According to the same source, 70% of the destruction of forests in Latin America is due to the livestock industry, both for pastures as well as for monocultures that produce food for cows and other animals that humans consume. Pimental and Pimental (2003) state that it normally takes 43 kilos of grain (13) and yerba (30) to produce a single kilo of meat. It takes 100 times more water to produce a kilo of animal protein than a kilo of vegetable protein. Organic is not much better. It takes 90 times more water to produce a kilo of organic animal protein than a kilo of vegetable protein (Pimentel and Pimentel 2007; Robinson 2014) and twice the area per ton (Robinson 2014). Livestock constitutes, by far, the number one threat to the Amazon, its biodiversity, its fundamental role in regulating and sustaining the planet, as well as the ancestral cultures that inhabit it. Therefore, it is also a sector that violates the Constitution of the Republic of Ecuador.
2.1 The situation in Ecuador
The growing domestic demand for meat was between 1990 and 2008 the main pressure in the Southern Amazon, Manabí Norte-Esmeraldas Sur and Manabí Centro del Ecuador (Castro et al. 2013: V).
Castro et al. (2013) shows the increase in demand, especially for meat, that drives the expansion of livestock in Ecuador. In 2015, the country had 4.5 million head of cattle.
Castro et al. (2013) shows the location of the main livestock pressure on the Ecuadorian Amazon and Coast.
The elimination of 1,870 square kilometers of sustenance for millions of animals due to deforestation for livestock between 1990-2008 (Castro et al. 2013: vi), fits into a general pattern of deforestation in the country mainly driven by livestock and locating Ecuador among the countries with the highest deforestation rates in South America (Mosandl, Günter, Stimm, and Weber 2008).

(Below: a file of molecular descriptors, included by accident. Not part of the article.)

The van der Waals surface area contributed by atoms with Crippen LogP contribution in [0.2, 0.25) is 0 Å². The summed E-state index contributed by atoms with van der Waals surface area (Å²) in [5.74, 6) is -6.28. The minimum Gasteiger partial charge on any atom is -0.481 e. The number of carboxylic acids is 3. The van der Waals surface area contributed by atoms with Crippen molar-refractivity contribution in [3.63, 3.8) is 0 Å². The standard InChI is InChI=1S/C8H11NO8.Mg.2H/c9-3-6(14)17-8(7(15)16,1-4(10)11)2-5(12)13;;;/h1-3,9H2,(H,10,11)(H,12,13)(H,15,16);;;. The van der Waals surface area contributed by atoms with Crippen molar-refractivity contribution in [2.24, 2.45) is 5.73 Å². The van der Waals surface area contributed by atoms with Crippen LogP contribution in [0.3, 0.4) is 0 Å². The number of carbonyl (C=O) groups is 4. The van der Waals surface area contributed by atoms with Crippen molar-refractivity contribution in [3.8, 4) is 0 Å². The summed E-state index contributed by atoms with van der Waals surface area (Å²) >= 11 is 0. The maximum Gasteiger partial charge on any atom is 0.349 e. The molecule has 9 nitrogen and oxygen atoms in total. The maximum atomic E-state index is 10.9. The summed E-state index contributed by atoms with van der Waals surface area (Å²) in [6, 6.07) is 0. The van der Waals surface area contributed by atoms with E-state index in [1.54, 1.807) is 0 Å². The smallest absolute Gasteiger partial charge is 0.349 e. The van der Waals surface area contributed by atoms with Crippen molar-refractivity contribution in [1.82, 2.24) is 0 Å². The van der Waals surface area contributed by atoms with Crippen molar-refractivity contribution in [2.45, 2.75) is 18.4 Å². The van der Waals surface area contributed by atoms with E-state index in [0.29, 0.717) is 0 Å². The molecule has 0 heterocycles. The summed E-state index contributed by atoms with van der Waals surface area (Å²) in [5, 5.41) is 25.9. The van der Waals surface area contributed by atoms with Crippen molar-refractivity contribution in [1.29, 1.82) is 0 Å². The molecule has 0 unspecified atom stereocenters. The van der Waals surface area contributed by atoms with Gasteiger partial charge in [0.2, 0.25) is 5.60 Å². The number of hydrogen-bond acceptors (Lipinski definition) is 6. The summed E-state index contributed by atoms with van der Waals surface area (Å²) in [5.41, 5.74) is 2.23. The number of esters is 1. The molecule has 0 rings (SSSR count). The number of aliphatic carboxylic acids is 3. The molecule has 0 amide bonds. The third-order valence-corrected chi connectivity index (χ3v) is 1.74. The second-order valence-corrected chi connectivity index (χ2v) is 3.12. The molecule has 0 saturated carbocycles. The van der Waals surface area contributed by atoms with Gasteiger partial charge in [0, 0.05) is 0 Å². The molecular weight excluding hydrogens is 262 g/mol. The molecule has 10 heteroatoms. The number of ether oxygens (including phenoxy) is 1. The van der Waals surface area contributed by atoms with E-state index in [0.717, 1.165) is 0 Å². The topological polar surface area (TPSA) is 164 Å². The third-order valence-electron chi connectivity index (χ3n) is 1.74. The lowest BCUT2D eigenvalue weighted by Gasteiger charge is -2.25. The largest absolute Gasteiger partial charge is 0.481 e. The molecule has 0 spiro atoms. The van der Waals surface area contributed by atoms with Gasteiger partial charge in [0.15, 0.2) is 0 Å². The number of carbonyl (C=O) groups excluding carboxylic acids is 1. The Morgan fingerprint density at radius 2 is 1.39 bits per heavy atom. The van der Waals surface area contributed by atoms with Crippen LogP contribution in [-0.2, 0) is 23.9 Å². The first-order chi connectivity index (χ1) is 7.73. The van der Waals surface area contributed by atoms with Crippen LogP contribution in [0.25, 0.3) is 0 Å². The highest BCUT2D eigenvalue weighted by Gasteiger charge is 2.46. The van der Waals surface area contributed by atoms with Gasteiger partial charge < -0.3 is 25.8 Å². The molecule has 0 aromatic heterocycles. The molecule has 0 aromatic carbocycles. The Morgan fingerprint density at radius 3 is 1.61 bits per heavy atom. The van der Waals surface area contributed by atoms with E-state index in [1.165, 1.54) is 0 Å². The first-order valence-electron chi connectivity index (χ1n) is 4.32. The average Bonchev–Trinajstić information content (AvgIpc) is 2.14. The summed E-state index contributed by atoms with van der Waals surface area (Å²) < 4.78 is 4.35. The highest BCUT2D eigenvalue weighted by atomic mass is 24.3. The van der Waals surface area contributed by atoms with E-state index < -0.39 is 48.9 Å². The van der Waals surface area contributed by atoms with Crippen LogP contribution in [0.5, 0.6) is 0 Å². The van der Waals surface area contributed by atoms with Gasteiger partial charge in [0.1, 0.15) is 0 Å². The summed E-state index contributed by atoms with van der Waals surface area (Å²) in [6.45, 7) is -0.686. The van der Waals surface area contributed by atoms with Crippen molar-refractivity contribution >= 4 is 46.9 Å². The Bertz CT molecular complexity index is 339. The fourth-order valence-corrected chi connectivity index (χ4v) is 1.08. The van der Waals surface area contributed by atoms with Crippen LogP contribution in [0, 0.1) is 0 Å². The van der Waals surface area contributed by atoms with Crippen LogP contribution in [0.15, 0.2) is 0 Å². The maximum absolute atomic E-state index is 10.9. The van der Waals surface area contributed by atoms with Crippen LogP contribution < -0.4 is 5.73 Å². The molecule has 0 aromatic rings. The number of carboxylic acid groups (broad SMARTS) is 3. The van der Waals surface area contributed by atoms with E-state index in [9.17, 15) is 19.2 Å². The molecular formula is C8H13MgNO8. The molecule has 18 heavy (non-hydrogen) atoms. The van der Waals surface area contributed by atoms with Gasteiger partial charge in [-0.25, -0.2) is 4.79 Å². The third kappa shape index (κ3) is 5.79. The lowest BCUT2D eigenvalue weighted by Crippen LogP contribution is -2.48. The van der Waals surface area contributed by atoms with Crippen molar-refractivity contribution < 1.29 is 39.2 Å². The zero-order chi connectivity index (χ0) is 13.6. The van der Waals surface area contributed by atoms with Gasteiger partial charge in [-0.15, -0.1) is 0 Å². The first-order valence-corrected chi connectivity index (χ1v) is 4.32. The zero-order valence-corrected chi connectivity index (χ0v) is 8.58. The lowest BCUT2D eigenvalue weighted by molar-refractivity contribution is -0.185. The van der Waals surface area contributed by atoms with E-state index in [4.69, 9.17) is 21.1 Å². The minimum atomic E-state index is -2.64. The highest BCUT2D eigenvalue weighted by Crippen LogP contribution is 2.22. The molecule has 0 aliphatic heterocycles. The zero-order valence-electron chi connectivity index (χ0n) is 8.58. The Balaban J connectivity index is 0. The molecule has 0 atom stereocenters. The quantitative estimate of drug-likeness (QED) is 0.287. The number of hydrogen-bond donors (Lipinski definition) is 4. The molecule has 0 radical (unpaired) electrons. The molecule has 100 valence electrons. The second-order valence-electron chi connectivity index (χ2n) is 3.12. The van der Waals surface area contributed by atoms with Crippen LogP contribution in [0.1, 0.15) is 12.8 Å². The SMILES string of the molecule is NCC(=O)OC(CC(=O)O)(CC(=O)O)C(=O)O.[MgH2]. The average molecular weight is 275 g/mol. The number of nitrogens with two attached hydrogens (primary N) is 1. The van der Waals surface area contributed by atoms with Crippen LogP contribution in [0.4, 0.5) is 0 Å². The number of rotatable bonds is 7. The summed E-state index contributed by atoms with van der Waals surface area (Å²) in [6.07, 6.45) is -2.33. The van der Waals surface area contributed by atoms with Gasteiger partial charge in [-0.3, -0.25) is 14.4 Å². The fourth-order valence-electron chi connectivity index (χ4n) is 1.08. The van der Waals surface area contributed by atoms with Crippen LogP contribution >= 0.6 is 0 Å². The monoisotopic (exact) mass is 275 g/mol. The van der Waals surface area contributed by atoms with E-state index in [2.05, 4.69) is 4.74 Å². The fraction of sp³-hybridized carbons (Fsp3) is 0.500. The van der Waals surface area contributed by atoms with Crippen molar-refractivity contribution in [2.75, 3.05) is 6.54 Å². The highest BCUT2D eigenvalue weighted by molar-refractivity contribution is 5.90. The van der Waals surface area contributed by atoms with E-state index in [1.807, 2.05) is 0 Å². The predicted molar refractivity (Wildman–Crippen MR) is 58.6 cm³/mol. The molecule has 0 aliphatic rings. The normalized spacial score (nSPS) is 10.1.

Citing Wunder (2000), Mosandl, Günter, Stimm, and Weber (2008) state that Ecuador originally had 90% of its territory covered by forest. Citing the FAO, these authors indicate that by 2005, only 39% of their territory was covered by forests (FAO 2006b), which is equivalent to a reduction of 57% of their forests. From 1972 to 1989 cattle pastures expanded by an equivalent of 38,000 km2 (Wunder 2000), which is equivalent to almost all the forest loss in Ecuador during this time (Mosandl, Günter, Stimm and Weber, 2008: 39). Based on data from Sierra (2013: 4) between 1990 and 2008, 1,052 km2 of forest are lost per year in Ecuador. Of these, 968.62 km2 per year are allocated to the aggregate of "Agriculture and livestock". According to the figures of Livestock Policies 03 (p. 3) of the FAO, of the deforested area in Ecuador at this time for agriculture and livestock, 82% is for livestock, which is equivalent to 794.2 km2. In conclusion, livestock is responsible for 75.5% of deforestation in Ecuador, placing the responsibility of this sector slightly higher than the regional rate of 70%. This phenomenon has been accompanied by an increase of 153,400 cows and bulls between 2001 and 2008 that eventually pass through the 180 slaughterhouses in Ecuador for the consumption of the national human species (Castro et al. 2013, 65). In the country, 940,000 cows and bulls are killed per year (El Telégrafo, 2014). Could the destruction of ecosystems and large-scale slaughter be compatible with Good Living? The meat sector constitutes the greatest large-scale violence by one species against others and is perhaps the greatest obstacle to Good Living and with it to a “constitutional state of rights and justice” (Article 1. Constitution of Ecuador).